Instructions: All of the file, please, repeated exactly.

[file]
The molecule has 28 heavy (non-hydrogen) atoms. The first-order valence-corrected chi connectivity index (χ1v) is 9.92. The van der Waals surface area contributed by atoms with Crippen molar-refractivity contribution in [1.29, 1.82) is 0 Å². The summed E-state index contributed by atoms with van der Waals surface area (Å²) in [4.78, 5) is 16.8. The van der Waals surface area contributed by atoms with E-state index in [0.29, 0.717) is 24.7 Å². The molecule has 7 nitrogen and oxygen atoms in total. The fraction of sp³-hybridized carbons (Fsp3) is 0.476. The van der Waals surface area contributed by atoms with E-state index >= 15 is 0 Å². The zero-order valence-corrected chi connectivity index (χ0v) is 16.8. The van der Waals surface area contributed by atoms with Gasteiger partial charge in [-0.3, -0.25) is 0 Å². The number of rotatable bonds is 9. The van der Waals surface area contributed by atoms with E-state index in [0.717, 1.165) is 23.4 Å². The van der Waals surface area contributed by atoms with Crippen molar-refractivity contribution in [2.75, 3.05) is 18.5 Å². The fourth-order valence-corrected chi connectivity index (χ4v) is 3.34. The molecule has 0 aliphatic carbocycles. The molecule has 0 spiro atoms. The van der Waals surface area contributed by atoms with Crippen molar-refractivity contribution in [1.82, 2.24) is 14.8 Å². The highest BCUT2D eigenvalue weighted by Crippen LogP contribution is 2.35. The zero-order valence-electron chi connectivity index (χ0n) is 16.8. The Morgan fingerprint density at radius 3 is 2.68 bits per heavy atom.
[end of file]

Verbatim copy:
The molecule has 28 heavy (non-hydrogen) atoms. The first-order valence-corrected chi connectivity index (χ1v) is 9.92. The van der Waals surface area contributed by atoms with Crippen molar-refractivity contribution in [1.29, 1.82) is 0 Å². The summed E-state index contributed by atoms with van der Waals surface area (Å²) in [4.78, 5) is 16.8. The van der Waals surface area contributed by atoms with E-state index in [0.29, 0.717) is 24.7 Å². The molecule has 7 nitrogen and oxygen atoms in total. The fraction of sp³-hybridized carbons (Fsp3) is 0.476. The van der Waals surface area contributed by atoms with E-state index >= 15 is 0 Å². The zero-order valence-corrected chi connectivity index (χ0v) is 16.8. The van der Waals surface area contributed by atoms with Gasteiger partial charge in [-0.3, -0.25) is 0 Å². The number of rotatable bonds is 9. The van der Waals surface area contributed by atoms with E-state index in [0.717, 1.165) is 23.4 Å². The van der Waals surface area contributed by atoms with Crippen molar-refractivity contribution in [2.75, 3.05) is 18.5 Å². The fourth-order valence-corrected chi connectivity index (χ4v) is 3.34. The molecule has 0 aliphatic carbocycles. The molecule has 0 spiro atoms. The van der Waals surface area contributed by atoms with Crippen molar-refractivity contribution in [1.82, 2.24) is 14.8 Å². The highest BCUT2D eigenvalue weighted by Crippen LogP contribution is 2.35. The zero-order valence-electron chi connectivity index (χ0n) is 16.8. The Morgan fingerprint density at radius 3 is 2.68 bits per heavy atom.